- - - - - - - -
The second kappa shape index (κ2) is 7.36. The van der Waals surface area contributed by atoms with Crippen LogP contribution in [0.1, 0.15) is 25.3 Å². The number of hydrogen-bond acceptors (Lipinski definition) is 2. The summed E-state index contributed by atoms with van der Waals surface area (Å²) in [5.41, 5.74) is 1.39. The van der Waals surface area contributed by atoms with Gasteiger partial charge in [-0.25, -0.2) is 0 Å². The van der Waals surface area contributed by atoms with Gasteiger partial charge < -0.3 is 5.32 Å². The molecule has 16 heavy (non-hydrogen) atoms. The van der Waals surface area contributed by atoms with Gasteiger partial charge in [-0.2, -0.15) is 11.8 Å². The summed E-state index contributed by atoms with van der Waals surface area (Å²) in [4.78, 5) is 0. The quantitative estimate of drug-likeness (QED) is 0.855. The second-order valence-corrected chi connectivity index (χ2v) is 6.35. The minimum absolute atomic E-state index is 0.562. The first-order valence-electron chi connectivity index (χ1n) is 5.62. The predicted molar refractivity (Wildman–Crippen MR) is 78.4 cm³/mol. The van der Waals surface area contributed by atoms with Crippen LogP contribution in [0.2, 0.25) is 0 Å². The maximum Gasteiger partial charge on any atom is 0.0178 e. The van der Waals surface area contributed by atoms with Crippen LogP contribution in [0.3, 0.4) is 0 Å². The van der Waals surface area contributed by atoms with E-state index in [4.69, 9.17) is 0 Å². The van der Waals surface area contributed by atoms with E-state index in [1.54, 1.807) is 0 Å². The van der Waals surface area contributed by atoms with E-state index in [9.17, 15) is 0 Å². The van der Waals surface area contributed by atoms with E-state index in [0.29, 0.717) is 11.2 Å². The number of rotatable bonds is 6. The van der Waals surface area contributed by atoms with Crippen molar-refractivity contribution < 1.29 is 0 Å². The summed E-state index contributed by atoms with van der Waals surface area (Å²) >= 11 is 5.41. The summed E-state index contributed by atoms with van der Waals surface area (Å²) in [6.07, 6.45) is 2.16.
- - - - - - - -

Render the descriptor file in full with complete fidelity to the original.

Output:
The second kappa shape index (κ2) is 7.36. The van der Waals surface area contributed by atoms with Crippen LogP contribution in [0.1, 0.15) is 25.3 Å². The number of hydrogen-bond acceptors (Lipinski definition) is 2. The summed E-state index contributed by atoms with van der Waals surface area (Å²) in [5.41, 5.74) is 1.39. The van der Waals surface area contributed by atoms with Gasteiger partial charge in [-0.25, -0.2) is 0 Å². The van der Waals surface area contributed by atoms with Gasteiger partial charge < -0.3 is 5.32 Å². The molecule has 16 heavy (non-hydrogen) atoms. The van der Waals surface area contributed by atoms with Gasteiger partial charge in [-0.2, -0.15) is 11.8 Å². The summed E-state index contributed by atoms with van der Waals surface area (Å²) in [4.78, 5) is 0. The quantitative estimate of drug-likeness (QED) is 0.855. The second-order valence-corrected chi connectivity index (χ2v) is 6.35. The minimum absolute atomic E-state index is 0.562. The first-order valence-electron chi connectivity index (χ1n) is 5.62. The predicted molar refractivity (Wildman–Crippen MR) is 78.4 cm³/mol. The van der Waals surface area contributed by atoms with Crippen LogP contribution in [0.2, 0.25) is 0 Å². The maximum Gasteiger partial charge on any atom is 0.0178 e. The van der Waals surface area contributed by atoms with Crippen LogP contribution in [0.3, 0.4) is 0 Å². The van der Waals surface area contributed by atoms with E-state index in [4.69, 9.17) is 0 Å². The van der Waals surface area contributed by atoms with E-state index in [1.54, 1.807) is 0 Å². The van der Waals surface area contributed by atoms with E-state index in [9.17, 15) is 0 Å². The van der Waals surface area contributed by atoms with E-state index in [0.29, 0.717) is 11.2 Å². The number of rotatable bonds is 6. The van der Waals surface area contributed by atoms with Crippen molar-refractivity contribution < 1.29 is 0 Å². The summed E-state index contributed by atoms with van der Waals surface area (Å²) >= 11 is 5.41. The summed E-state index contributed by atoms with van der Waals surface area (Å²) in [6.07, 6.45) is 2.16.